Book Reviews

The Good Fight by Andrew Grey at Dreamspinner Press

Genre Gay / Contemporary / Romance
Reviewed by Serena Yates on 15-September-2012

Book Blurb

Jerry Lincoln has a problem: his Sioux Falls IT consulting business has more work than one man can handle. Luckily, that means he can hire some help. Jerry just hopes his new employee, John Black Raven, ends up being more helpful than distracting—but John’s deep eyes and long hair are very distracting.

John came to town for an education and a chance at a life he couldn’t have on the reservation, but what’s important to him now is getting a job and keeping it. Six months ago, his sister died, and now her children are in foster care. Despite having the law on his side, John can’t get custody—can’t even see his niece and nephew.

As Jerry and John grow closer, John discovers he doesn’t have to struggle alone. Jerry helps him win visitation rights and provides much-needed support. Yet their victories aren’t without setbacks. Child Services is tangled up with money, politics, and red tape, and Native American children are their bread and butter. But John and Jerry are determined to fight the good fight and to win—in more ways than one.


Book Review

Every once in a while a book comes along that has me fascinated not only because it is well written, meticulously researched, about interesting characters, and deeply touching emotionally, but also because it contains a story that needs to be told. "The Good Fight", as the name already implies, is such a book. Two very special men meet and then unite in a fight for justice which, to be honest, should not even have to be fought.


What am I talking about? One of the two main characters in this book is a Native American, and his niece and nephew were taken by the state and put into foster care when his sister died. Yes, the children needed to be taken care of until he could travel to be with them. But – foster care is not intended to be permanent, and yet, child services do everything in their power to keep the kids away from their uncle. As always, money is involved, and the situation just made me angry. The fact that this is only one of many such stories of injustice and the "white" establishment still working against the interests of Native Americans makes me furious.


Jerry works as an IT consultant, developing websites and complex web-based applications. He likes working on his own, has enough projects to keep him more than busy, and moving back to Sioux Falls when his grandfather got sick was the best thing he ever did. Now that his grandfather has died, he focuses on work and soon has enough to hire help. When he does, his life changes. One of the men he hires opens his eyes to a whole new world of social injustice, and being the man he is, always doing the right thing, Jerry jumps in to help. As he slowly falls for John, he gets involved on an emotional level as well, and I loved how steadfast, loyal, and supportive he is of his new lover.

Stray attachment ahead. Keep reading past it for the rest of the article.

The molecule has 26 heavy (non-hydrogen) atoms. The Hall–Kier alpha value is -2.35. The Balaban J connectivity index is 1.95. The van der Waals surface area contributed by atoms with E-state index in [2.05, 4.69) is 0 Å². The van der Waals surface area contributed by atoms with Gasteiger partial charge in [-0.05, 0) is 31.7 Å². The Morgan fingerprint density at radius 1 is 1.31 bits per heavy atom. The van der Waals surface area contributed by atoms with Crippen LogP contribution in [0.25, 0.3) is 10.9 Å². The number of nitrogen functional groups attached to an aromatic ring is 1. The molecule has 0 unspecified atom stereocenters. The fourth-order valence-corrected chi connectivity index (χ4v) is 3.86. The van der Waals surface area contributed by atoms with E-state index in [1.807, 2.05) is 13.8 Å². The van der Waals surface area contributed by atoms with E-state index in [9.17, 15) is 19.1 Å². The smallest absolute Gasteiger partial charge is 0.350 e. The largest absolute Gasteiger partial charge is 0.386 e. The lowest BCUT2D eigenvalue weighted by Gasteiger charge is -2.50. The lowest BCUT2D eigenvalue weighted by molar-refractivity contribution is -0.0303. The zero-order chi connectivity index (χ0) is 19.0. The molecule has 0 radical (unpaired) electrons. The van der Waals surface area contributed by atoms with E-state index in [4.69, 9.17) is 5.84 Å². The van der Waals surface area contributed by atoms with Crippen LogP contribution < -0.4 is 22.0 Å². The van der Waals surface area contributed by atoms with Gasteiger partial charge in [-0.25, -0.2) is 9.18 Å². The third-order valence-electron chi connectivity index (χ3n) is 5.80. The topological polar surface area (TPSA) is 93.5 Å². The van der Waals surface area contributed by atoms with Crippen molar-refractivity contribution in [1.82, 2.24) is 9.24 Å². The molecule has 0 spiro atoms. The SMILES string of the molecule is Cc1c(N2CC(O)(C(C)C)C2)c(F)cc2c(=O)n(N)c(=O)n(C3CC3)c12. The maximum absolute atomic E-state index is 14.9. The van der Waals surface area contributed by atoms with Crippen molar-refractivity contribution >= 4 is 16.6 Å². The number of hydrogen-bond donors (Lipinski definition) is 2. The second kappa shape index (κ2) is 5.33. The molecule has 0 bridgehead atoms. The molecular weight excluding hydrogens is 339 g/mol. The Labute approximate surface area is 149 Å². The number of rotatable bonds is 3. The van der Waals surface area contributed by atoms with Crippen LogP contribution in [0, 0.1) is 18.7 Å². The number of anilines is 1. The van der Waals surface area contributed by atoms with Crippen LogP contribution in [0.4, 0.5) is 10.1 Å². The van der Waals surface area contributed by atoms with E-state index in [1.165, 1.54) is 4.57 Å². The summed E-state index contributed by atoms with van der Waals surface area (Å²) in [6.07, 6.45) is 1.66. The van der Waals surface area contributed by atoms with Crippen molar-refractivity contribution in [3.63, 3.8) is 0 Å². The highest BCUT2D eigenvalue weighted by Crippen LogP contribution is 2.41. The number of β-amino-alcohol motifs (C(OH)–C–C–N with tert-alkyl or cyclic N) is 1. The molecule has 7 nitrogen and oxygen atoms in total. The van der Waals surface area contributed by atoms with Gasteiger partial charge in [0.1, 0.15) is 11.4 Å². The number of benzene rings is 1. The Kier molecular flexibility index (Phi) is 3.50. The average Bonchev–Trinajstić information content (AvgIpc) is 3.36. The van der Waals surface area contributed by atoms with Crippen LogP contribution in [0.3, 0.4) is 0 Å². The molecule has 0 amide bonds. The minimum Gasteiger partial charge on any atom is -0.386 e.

John/Akecheta is only looking for work, but finds so much more when he accepts the job offer from John. He is very quiet and withdrawn until you get to know him, or until his ability to take care of his niece and nephew are questioned. Then he gets very intense and I loved how he is not afraid to show his emotions, be they happy ones or signs of extreme frustration at a system that will not let him win. When he decides to fight, with John's help and encouragement, I cheered him along all the way. Seeing him stand up for himself and his rights, and enlist others to support him, was wonderful and very satisfying to watch.


Andrew Grey has taken on the telling of a socially important story with this book. He makes the issue clear, treats the implications with care and sensitivity, and, hopefully, will make every single reader realize that not everything is as just as it seems in one of he most advanced nations on this planet. That even in the early 21st century such blatant mismanagement of an entire people's interests is even still possible infuriates and saddens me in equal measure. Thank you, Andrew, for taking on this subject, and for giving this issue your time, and these people a voice. I certainly hope you will continue adding stories to this one, making this a series which can help readers be more informed about a form of social injustice most people are not even aware of.


Suppression and discrimination is never right, and if you want to find out more, handed to you in the form of an interesting story full of amazing characters, please buy and read this book. I think it is well worth every cent you spend on it, and every minute of your reading time will be well invested!




DISCLAIMER: Books reviewed on this site were usually provided at no cost by the publisher or author. This book has been provided by Dreamspinner Press for the purpose of a review.


Additional Information

Format ebook, print and audio
Length Novel, 200 pages/62536 words
Heat Level
Publication Date 03-September-2012
Price $6.99 ebook, $14.99 paperback, $14.99 bundle, $19.95 audiobook
Buy Link